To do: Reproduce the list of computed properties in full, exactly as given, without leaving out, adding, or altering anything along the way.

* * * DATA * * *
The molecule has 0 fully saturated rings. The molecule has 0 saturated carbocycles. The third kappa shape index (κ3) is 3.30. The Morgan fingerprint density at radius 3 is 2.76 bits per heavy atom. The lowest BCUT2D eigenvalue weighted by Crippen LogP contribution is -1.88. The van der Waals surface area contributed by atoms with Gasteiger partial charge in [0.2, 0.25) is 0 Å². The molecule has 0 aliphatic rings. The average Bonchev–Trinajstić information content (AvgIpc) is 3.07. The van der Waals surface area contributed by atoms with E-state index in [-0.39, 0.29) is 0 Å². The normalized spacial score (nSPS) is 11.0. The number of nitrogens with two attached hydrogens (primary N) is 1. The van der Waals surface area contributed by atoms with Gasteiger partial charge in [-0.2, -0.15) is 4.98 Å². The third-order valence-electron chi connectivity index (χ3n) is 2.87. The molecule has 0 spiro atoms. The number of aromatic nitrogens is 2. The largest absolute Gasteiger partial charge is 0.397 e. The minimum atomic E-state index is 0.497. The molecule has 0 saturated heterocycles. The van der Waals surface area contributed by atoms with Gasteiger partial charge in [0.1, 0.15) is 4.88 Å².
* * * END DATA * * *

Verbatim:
The molecule has 0 fully saturated rings. The molecule has 0 saturated carbocycles. The third kappa shape index (κ3) is 3.30. The Morgan fingerprint density at radius 3 is 2.76 bits per heavy atom. The lowest BCUT2D eigenvalue weighted by Crippen LogP contribution is -1.88. The van der Waals surface area contributed by atoms with Gasteiger partial charge in [0.2, 0.25) is 0 Å². The molecule has 0 aliphatic rings. The average Bonchev–Trinajstić information content (AvgIpc) is 3.07. The van der Waals surface area contributed by atoms with E-state index in [-0.39, 0.29) is 0 Å². The normalized spacial score (nSPS) is 11.0. The number of nitrogens with two attached hydrogens (primary N) is 1. The van der Waals surface area contributed by atoms with Gasteiger partial charge in [-0.2, -0.15) is 4.98 Å². The third-order valence-electron chi connectivity index (χ3n) is 2.87. The molecule has 0 spiro atoms. The number of aromatic nitrogens is 2. The largest absolute Gasteiger partial charge is 0.397 e. The minimum atomic E-state index is 0.497. The molecule has 0 saturated heterocycles. The van der Waals surface area contributed by atoms with Gasteiger partial charge in [0.1, 0.15) is 4.88 Å².